US6355561B1 (en) * 2000-11-21 2002-03-12 Micron Technology, Inc. ALD method to improve surface coverage
US6391785B1 (en) * 1999-08-24 2002-05-21 Interuniversitair Microelektronica Centrum (Imec) Method for bottomless deposition of barrier layers in integrated circuit metallization schemes
US6403156B2 (en) * 2000-06-28 2002-06-11 Hyundai Electronics Industries Co., Ltd. Method of forming an A1203 film in a semiconductor device
US20020086111A1 (en) * 2001-01-03 2002-07-04 Byun Jeong Soo Method of forming refractory metal nitride layers using chemisorption techniques
US6426307B2 (en) * 2000-06-20 2002-07-30 Hyundai Electronics Industries Co. Method of manufacturing an aluminum oxide film in a semiconductor device
US6468924B2 (en) * 2000-12-06 2002-10-22 Samsung Electronics Co., Ltd. Methods of forming thin films by atomic layer deposition
US6475276B1 (en) * 1999-10-15 2002-11-05 Asm Microchemistry Oy Production of elemental thin films using a boron-containing reducing agent
US6475286B1 (en) * 1999-07-13 2002-11-05 Aixtron Aktiengesellschaft Seal means for separable closing elements, such as separable elements of chemical vapor deposition chamber and deposition reactor apparatus
US6482476B1 (en) * 1997-10-06 2002-11-19 Shengzhong Frank Liu Low temperature plasma enhanced CVD ceramic coating process for metal, alloy and ceramic materials
US20030032281A1 (en) * 2000-03-07 2003-02-13 Werkhoven Christiaan J. Graded thin films
US20030085424A1 (en) * 2001-11-02 2003-05-08 International Business Machines Corporation Transistor structure with thick recessed source/drain structures and fabrication process of same
US6586343B1 (en) * 1999-07-09 2003-07-01 Applied Materials, Inc. Method and apparatus for directing constituents through a processing chamber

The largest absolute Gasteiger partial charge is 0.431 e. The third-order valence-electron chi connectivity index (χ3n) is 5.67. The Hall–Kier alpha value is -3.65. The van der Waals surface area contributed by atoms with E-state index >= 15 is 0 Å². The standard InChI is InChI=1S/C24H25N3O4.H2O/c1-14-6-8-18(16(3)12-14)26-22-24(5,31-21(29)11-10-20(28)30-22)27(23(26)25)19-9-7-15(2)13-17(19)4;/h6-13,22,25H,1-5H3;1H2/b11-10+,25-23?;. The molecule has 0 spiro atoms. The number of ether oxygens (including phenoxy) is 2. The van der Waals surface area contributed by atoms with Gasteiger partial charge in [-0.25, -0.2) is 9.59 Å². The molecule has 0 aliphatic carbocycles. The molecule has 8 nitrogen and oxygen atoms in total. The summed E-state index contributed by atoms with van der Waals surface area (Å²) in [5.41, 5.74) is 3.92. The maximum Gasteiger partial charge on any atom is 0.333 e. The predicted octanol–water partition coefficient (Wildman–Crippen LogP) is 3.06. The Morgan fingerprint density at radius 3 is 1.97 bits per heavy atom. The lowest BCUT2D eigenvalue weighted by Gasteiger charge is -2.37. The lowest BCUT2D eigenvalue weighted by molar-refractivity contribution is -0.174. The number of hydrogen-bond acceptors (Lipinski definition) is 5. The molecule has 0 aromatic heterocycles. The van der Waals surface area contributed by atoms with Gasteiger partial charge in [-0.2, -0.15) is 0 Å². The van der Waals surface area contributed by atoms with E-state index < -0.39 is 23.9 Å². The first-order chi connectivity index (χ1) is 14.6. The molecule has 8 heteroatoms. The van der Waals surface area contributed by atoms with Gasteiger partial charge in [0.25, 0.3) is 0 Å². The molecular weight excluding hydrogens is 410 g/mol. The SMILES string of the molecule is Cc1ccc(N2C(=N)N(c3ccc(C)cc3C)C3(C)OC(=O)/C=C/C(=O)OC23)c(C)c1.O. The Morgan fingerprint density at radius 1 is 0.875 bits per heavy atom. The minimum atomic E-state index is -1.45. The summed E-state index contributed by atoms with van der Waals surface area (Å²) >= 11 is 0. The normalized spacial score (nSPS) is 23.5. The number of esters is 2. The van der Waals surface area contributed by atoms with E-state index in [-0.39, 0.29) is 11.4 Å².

US6585823B1 (en) * 2000-07-07 2003-07-01 Asm International, N.V. Atomic layer deposition
US6589886B2 (en) * 1999-12-22 2003-07-08 Hyundai Electronics Industries Co., Ltd. Method for manufacturing aluminum oxide film for use in a semiconductor device
US6590251B2 (en) * 1999-12-08 2003-07-08 Samsung Electronics Co., Ltd. Semiconductor devices having metal layers as barrier layers on upper or lower electrodes of capacitors
US20030143328A1 (en) * 2002-01-26 2003-07-31 Applied Materials, Inc. Apparatus and method for plasma assisted deposition
US6620723B1 (en) * 2000-06-27 2003-09-16 Applied Materials, Inc. Formation of boride barrier layers using chemisorption techniques
US20030183171A1 (en) * 1999-03-11 2003-10-02 Ofer Sneh Apparatus and concept for minimizing parasitic chemical vapor deposition during atomic layer deposition
US20040033688A1 (en) * 2002-08-15 2004-02-19 Demetrius Sarigiannis Atomic layer deposition methods
US6696157B1 (en) * 2000-03-05 2004-02-24 3M Innovative Properties Company Diamond-like glass thin films
US6696368B2 (en) * 2001-07-31 2004-02-24 Micron Technology, Inc. Titanium boronitride layer for high aspect ratio semiconductor devices
US6720027B2 (en) * 2002-04-08 2004-04-13 Applied Materials, Inc. Cyclical deposition of a variable content titanium silicon nitride layer
US6727169B1 (en) * 1999-10-15 2004-04-27 Asm International, N.V. Method of making conformal lining layers for damascene metallization
US6746952B2 (en) * 2001-08-29 2004-06-08 Micron Technology, Inc. Diffusion barrier layer for semiconductor wafer fabrication
US20040137728A1 (en) * 2002-09-13 2004-07-15 Shipley Company, L.L.C. Air gap formation

Family Cites Families (27)

* Cited by examiner, † Cited by third party
Publication number Priority date Publication date Assignee Title
US5225032A (en) 1991-08-09 1993-07-06 Allied-Signal Inc. Method of producing stoichiometric, epitaxial, monocrystalline films of silicon carbide at temperatures below 900 degrees centigrade
JPH07188950A (en) * 1993-10-29 1995-07-25 Applied Materials Inc Contaminant reduction improvement for plasma etch chamber
JPH08302474A (en) * 1995-04-28 1996-11-19 Anelva Corp Heater for cvd apparatus
US6258170B1 (en) * 1997-09-11 2001-07-10 Applied Materials, Inc. Vaporization and deposition apparatus
US6206973B1 (en) * 1999-04-23 2001-03-27 Silicon Valley Group Thermal System Llc Chemical vapor deposition system and method
WO2001029280A1 (en) 1999-10-15 2001-04-26 Asm America, Inc. Deposition of transition metal carbides
EP1221178A1 (en) 1999-10-15 2002-07-10 ASM America, Inc. Method for depositing nanolaminate thin films on sensitive surfaces
FI117944B (en) 1999-10-15 2007-04-30 Asm Int The method of growing siirtymämetallinitridiohutkalvojen
US6780704B1 (en) 1999-12-03 2004-08-24 Asm International Nv Conformal thin films over textured capacitor electrodes
FI117978B (en) 2000-04-14 2007-05-15 Asm Int Method and apparatus for growing thin film on the substrate